Skip to main content

The Hero of This Book


The Hero of This Book

The unnamed narrator of Elizabeth McCracken’s THE HERO OF THIS BOOK goes to great pains to assure readers (and perhaps, by extension, herself) that what they hold in their hands is decidedly a novel and not a memoir: “Perhaps you fear writing a memoir, reasonably. Invent a single man and call your book a novel. The freedom one fictional man grants you is immeasurable.” Readers are likely to come to their own conclusions as to whether this book is a memoir, a work of fiction, or something intriguingly in between. But that uncertainty doesn’t diminish the pleasure involved in reading this slim volume about writing, family and grief.

"Novel or memoir? At the end of the day, this distinction is the least important part of this beautiful, timeless book about the heroes we lose and what still remains."

The book’s narrator is a writer, despite the fact that “[w]riters are dull by themselves, intolerable when they gather. Intolerable always. I find myself intolerable, the author of these sentences, which means I am writing a book about a writer.” The narrator is returning to London for a trip during the summer of 2019, “the summer before the world stopped” and the summer after her mother’s death.

The book’s framing story follows the narrator on a day around London, from checking into her small hotel to visiting the London Eye, the Tate Modern, and attending a performance of “A Midsummer Night’s Dream.” The narrator experiences feelings that might seem familiar to others who have lost loved ones, as her mind constantly travels back to the last trip she took to the city with her mother. She is both haunted by memories of that trip and guided by her mother’s preferences as she decides what to see and do on this trip, alone. She even has lingering travel regrets --- realizing too late, for example, that the London Eye could have accommodated her mother’s mobility challenges, even though she previously had written off the attraction as impossible for someone in a walker to navigate.

The narrator’s mother’s cerebral palsy and associated ways of moving, combined with the narrator’s advice to her writing students --- “Don’t forget your characters’ physical selves” --- means that she spends a lot of the book considering her parents’ bodies and how they are tangled up in her memories. She writes about her father’s immense size and propensity to drink too much, along with her mother’s small feet, unruly hair, ability to fall without hurting herself, and acceptance that her small size and slower speed meant that she was always late.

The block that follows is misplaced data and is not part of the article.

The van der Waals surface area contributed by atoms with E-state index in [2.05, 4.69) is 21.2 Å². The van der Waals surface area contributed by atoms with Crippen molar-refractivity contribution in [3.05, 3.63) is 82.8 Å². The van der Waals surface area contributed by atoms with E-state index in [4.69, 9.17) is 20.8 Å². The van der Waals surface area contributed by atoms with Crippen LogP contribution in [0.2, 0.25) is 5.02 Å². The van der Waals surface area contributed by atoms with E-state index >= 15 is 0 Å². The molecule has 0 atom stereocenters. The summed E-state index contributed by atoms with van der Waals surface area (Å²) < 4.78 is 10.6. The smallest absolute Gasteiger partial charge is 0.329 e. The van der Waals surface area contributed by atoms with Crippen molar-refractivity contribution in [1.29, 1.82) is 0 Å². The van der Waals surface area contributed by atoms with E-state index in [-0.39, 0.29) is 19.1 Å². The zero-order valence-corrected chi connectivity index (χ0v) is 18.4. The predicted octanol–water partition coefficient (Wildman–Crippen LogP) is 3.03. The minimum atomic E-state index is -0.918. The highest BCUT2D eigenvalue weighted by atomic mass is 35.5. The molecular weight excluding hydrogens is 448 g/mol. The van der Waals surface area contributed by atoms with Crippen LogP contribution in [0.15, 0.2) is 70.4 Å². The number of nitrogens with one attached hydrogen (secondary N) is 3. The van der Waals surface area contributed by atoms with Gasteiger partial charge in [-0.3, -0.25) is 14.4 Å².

She also writes with at times painful clarity about the realities of sifting through things after her parents have passed: cleaning their house (which had reached near-hoarder condition) before hosting an estate sale, attending that estate sale and seeing the remnants of their lives and her own childhood carted away by strangers, meeting with an advisor to ensure that everything is in order with their modest finances. Throughout the book, she questions what compels her to write about these things. She also wonders if her mother’s death has granted her a freedom of a sort, in enabling her to finally include her mother as a character (in fact, the titular hero) in a way that would have been impossible if her mother was still alive.

Novel or memoir? At the end of the day, this distinction is the least important part of this beautiful, timeless book about the heroes we lose and what still remains.

Reviewed by Norah Piehl on October 7, 2022

The Hero of This Book
by Elizabeth McCracken

  • Publication Date: October 3, 2023
  • Genres: Fiction, Women's Fiction
  • Paperback: 192 pages
  • Publisher: Ecco
  • ISBN-10: 0062971298
  • ISBN-13: 9780062971296